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Wildlife Crime and Monitoring: Applications for Ranger-Collected Data

Lister, Duncan (2018) Wildlife Crime and Monitoring: Applications for Ranger-Collected Data. MSc by research thesis, University of York.

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Abstract

Anthropogenic factors such as habitat loss, over-harvesting and the introduction of non-native species are causing declines in global biodiversity. In sub-Saharan Africa, illegal hunting for bushmeat or high-value products such as rhino horn and ivory is threatening many mammal populations. Monitoring these populations is vital to ensuring their survival, yet professional scientific monitoring programs are costly and logistically difficult. Ranger-based monitoring, where rangers record evidence of illegal activities or wildlife sightings when on patrol is becoming increasingly popular. Here, we use maps of occurrence probability of bushmeat poaching derived from ranger-collected data in Queen Elizabeth National Park (QENP), Uganda, to determine the direct impacts of illegal hunting on herbivore populations. We found that the main target species for bushmeat poaching, Uganda kob, showed declines in areas predicted to have high poaching risk, reporting population level impacts of illegal hunting in a savannah for the first time. We go on to document how ranger-collected elephant sightings data can be used to predict their spatial distribution within QENP, using Bayesian hierarchical occupancy modelling to address the non-systematic method of data collection. We also attempt to create a time series model of elephant abundance in order to predict rapid declines that can occur in elephant populations. We conclude by highlighting the potential for ranger-based monitoring and ranger-collected data, suggesting ways it might be incorporated to continually monitor vulnerable populations in light of a rapidly expanding human population.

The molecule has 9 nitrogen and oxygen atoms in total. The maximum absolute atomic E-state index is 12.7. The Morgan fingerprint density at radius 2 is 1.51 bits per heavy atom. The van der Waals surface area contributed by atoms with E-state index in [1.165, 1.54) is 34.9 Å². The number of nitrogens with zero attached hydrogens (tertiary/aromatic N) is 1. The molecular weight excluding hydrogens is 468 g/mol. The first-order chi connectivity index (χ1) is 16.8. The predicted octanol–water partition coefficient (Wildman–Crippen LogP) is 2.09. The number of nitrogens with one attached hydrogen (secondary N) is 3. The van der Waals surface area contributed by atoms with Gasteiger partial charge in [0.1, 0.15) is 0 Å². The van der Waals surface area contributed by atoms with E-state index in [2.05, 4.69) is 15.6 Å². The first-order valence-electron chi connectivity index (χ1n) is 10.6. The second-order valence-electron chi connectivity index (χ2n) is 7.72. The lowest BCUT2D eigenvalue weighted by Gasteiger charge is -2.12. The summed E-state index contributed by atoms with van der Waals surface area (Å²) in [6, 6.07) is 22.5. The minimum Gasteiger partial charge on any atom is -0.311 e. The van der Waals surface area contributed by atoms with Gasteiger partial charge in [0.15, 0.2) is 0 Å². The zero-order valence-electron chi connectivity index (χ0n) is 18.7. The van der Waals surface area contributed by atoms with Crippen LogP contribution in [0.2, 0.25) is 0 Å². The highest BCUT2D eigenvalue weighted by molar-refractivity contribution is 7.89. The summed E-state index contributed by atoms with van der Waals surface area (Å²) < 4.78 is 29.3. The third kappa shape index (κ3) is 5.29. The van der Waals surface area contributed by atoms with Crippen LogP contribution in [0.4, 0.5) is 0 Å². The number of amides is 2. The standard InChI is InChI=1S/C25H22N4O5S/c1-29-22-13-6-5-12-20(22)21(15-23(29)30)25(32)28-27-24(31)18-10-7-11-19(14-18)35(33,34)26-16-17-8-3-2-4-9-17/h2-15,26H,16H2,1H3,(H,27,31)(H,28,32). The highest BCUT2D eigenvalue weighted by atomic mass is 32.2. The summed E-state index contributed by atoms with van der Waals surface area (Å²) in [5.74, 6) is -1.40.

Item Type: Thesis (MSc by research)
Academic Units: The University of York > Biology (York)
Depositing User: Mr Duncan Lister
Date Deposited: 04 Jun 2019 13:42
Last Modified: 04 Jun 2019 13:42
URI: http://etheses.whiterose.ac.uk/id/eprint/24027

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